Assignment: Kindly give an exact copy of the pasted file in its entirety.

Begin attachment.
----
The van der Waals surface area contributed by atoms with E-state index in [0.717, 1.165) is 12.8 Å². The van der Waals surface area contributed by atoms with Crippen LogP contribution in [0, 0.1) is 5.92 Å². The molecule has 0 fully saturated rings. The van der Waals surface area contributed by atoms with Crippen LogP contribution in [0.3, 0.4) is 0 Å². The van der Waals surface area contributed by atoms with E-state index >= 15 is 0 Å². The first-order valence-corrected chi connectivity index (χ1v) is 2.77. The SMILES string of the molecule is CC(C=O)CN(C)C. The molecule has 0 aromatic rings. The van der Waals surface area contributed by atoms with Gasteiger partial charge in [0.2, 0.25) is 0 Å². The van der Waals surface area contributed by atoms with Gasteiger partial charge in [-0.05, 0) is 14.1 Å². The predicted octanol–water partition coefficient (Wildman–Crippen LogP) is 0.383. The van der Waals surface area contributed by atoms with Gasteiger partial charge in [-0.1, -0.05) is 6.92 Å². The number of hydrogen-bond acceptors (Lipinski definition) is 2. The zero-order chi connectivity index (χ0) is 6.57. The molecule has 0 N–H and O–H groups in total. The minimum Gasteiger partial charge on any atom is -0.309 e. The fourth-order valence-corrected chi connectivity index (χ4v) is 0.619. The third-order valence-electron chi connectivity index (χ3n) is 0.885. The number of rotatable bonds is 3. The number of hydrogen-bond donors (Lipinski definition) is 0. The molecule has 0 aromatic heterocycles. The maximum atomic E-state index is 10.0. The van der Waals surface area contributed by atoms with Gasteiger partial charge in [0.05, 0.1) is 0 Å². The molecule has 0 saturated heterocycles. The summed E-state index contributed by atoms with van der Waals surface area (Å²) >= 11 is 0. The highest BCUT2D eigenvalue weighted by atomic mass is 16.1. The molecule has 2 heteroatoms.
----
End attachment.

The van der Waals surface area contributed by atoms with E-state index in [0.717, 1.165) is 12.8 Å². The van der Waals surface area contributed by atoms with Crippen LogP contribution in [0, 0.1) is 5.92 Å². The molecule has 0 fully saturated rings. The van der Waals surface area contributed by atoms with Crippen LogP contribution in [0.3, 0.4) is 0 Å². The van der Waals surface area contributed by atoms with E-state index >= 15 is 0 Å². The first-order valence-corrected chi connectivity index (χ1v) is 2.77. The SMILES string of the molecule is CC(C=O)CN(C)C. The molecule has 0 aromatic rings. The van der Waals surface area contributed by atoms with Gasteiger partial charge in [0.2, 0.25) is 0 Å². The van der Waals surface area contributed by atoms with Gasteiger partial charge in [-0.05, 0) is 14.1 Å². The predicted octanol–water partition coefficient (Wildman–Crippen LogP) is 0.383. The van der Waals surface area contributed by atoms with Gasteiger partial charge in [-0.1, -0.05) is 6.92 Å². The number of hydrogen-bond acceptors (Lipinski definition) is 2. The zero-order chi connectivity index (χ0) is 6.57. The molecule has 0 N–H and O–H groups in total. The minimum Gasteiger partial charge on any atom is -0.309 e. The fourth-order valence-corrected chi connectivity index (χ4v) is 0.619. The third-order valence-electron chi connectivity index (χ3n) is 0.885. The number of rotatable bonds is 3. The number of hydrogen-bond donors (Lipinski definition) is 0. The molecule has 0 aromatic heterocycles. The maximum atomic E-state index is 10.0. The van der Waals surface area contributed by atoms with Gasteiger partial charge in [0.05, 0.1) is 0 Å². The molecule has 0 saturated heterocycles. The summed E-state index contributed by atoms with van der Waals surface area (Å²) >= 11 is 0. The highest BCUT2D eigenvalue weighted by atomic mass is 16.1. The molecule has 2 heteroatoms.